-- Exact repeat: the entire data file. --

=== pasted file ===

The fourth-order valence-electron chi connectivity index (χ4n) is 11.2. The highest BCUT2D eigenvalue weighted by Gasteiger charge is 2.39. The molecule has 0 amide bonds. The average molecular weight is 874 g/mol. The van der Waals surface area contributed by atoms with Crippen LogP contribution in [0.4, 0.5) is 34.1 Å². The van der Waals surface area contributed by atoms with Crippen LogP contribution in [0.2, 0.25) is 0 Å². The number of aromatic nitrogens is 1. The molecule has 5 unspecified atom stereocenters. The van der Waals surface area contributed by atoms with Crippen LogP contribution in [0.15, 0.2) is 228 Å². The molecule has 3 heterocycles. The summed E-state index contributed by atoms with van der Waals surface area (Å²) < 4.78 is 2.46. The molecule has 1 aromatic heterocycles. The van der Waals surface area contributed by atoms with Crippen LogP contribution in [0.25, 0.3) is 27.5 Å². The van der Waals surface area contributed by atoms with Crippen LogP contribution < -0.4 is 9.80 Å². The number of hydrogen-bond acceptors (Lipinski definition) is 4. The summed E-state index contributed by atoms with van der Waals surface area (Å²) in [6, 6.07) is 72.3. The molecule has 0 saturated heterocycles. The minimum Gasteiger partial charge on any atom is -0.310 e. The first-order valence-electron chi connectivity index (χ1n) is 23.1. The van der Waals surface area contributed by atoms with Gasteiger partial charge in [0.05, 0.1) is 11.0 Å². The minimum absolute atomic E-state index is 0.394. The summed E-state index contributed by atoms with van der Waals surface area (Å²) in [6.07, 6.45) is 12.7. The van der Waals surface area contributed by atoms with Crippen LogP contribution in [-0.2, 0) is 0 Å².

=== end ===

The fourth-order valence-electron chi connectivity index (χ4n) is 11.2. The highest BCUT2D eigenvalue weighted by Gasteiger charge is 2.39. The molecule has 0 amide bonds. The average molecular weight is 874 g/mol. The van der Waals surface area contributed by atoms with Crippen LogP contribution in [0.4, 0.5) is 34.1 Å². The van der Waals surface area contributed by atoms with Crippen LogP contribution in [0.2, 0.25) is 0 Å². The number of aromatic nitrogens is 1. The molecule has 5 unspecified atom stereocenters. The van der Waals surface area contributed by atoms with Crippen LogP contribution in [0.15, 0.2) is 228 Å². The molecule has 3 heterocycles. The summed E-state index contributed by atoms with van der Waals surface area (Å²) < 4.78 is 2.46. The molecule has 1 aromatic heterocycles. The van der Waals surface area contributed by atoms with Crippen LogP contribution in [0.25, 0.3) is 27.5 Å². The van der Waals surface area contributed by atoms with Crippen LogP contribution < -0.4 is 9.80 Å². The number of hydrogen-bond acceptors (Lipinski definition) is 4. The summed E-state index contributed by atoms with van der Waals surface area (Å²) in [6, 6.07) is 72.3. The molecule has 0 saturated heterocycles. The minimum Gasteiger partial charge on any atom is -0.310 e. The first-order valence-electron chi connectivity index (χ1n) is 23.1. The van der Waals surface area contributed by atoms with Gasteiger partial charge in [0.05, 0.1) is 11.0 Å². The minimum absolute atomic E-state index is 0.394. The summed E-state index contributed by atoms with van der Waals surface area (Å²) in [6.07, 6.45) is 12.7. The van der Waals surface area contributed by atoms with Crippen LogP contribution in [-0.2, 0) is 0 Å².